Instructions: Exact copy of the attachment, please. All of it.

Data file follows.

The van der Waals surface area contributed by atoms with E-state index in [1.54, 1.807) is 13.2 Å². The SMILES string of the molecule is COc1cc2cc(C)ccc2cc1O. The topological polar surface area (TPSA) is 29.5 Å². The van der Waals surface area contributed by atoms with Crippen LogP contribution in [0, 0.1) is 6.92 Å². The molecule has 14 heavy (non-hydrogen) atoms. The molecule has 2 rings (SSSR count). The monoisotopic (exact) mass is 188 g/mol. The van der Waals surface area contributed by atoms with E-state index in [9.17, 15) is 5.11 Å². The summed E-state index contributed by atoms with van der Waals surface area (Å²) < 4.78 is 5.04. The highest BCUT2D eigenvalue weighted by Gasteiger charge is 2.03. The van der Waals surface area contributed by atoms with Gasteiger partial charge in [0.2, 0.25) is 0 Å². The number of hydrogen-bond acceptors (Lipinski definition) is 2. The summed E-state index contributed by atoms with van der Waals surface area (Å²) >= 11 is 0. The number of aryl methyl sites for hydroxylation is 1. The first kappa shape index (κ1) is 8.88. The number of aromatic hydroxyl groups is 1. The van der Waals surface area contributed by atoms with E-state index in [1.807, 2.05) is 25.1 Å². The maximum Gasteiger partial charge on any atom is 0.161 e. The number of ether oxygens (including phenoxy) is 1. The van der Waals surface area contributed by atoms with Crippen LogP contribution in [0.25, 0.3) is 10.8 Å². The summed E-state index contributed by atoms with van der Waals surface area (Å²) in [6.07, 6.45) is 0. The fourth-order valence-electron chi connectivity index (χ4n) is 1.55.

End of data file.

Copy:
The van der Waals surface area contributed by atoms with E-state index in [1.54, 1.807) is 13.2 Å². The SMILES string of the molecule is COc1cc2cc(C)ccc2cc1O. The topological polar surface area (TPSA) is 29.5 Å². The van der Waals surface area contributed by atoms with Crippen LogP contribution in [0, 0.1) is 6.92 Å². The molecule has 14 heavy (non-hydrogen) atoms. The molecule has 2 rings (SSSR count). The monoisotopic (exact) mass is 188 g/mol. The van der Waals surface area contributed by atoms with E-state index in [9.17, 15) is 5.11 Å². The summed E-state index contributed by atoms with van der Waals surface area (Å²) < 4.78 is 5.04. The highest BCUT2D eigenvalue weighted by Gasteiger charge is 2.03. The van der Waals surface area contributed by atoms with Gasteiger partial charge in [0.2, 0.25) is 0 Å². The number of hydrogen-bond acceptors (Lipinski definition) is 2. The summed E-state index contributed by atoms with van der Waals surface area (Å²) >= 11 is 0. The number of aryl methyl sites for hydroxylation is 1. The first kappa shape index (κ1) is 8.88. The number of aromatic hydroxyl groups is 1. The van der Waals surface area contributed by atoms with E-state index in [1.807, 2.05) is 25.1 Å². The maximum Gasteiger partial charge on any atom is 0.161 e. The number of ether oxygens (including phenoxy) is 1. The van der Waals surface area contributed by atoms with Crippen LogP contribution in [0.25, 0.3) is 10.8 Å². The summed E-state index contributed by atoms with van der Waals surface area (Å²) in [6.07, 6.45) is 0. The fourth-order valence-electron chi connectivity index (χ4n) is 1.55.